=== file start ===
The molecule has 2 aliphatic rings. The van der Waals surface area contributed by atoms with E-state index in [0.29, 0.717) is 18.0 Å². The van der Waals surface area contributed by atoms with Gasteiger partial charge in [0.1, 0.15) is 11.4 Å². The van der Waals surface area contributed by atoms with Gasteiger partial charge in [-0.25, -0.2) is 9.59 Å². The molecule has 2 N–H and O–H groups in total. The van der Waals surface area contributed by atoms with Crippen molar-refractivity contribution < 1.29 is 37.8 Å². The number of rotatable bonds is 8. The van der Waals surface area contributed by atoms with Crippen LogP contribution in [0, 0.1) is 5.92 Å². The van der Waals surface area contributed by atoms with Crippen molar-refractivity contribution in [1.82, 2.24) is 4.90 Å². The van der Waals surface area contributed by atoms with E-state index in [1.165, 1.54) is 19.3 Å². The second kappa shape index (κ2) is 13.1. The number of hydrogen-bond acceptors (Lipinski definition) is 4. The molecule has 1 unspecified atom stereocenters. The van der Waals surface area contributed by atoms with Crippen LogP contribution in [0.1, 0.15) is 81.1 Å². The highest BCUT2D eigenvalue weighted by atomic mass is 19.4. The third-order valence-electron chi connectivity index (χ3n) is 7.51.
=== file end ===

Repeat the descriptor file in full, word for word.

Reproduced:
The molecule has 2 aliphatic rings. The van der Waals surface area contributed by atoms with E-state index in [0.29, 0.717) is 18.0 Å². The van der Waals surface area contributed by atoms with Gasteiger partial charge in [0.1, 0.15) is 11.4 Å². The van der Waals surface area contributed by atoms with Gasteiger partial charge in [-0.25, -0.2) is 9.59 Å². The molecule has 2 N–H and O–H groups in total. The van der Waals surface area contributed by atoms with Crippen molar-refractivity contribution < 1.29 is 37.8 Å². The number of rotatable bonds is 8. The van der Waals surface area contributed by atoms with Crippen LogP contribution in [0, 0.1) is 5.92 Å². The van der Waals surface area contributed by atoms with Crippen molar-refractivity contribution in [1.82, 2.24) is 4.90 Å². The van der Waals surface area contributed by atoms with E-state index in [1.165, 1.54) is 19.3 Å². The second kappa shape index (κ2) is 13.1. The number of hydrogen-bond acceptors (Lipinski definition) is 4. The molecule has 1 unspecified atom stereocenters. The van der Waals surface area contributed by atoms with Crippen LogP contribution in [0.1, 0.15) is 81.1 Å². The highest BCUT2D eigenvalue weighted by atomic mass is 19.4. The third-order valence-electron chi connectivity index (χ3n) is 7.51.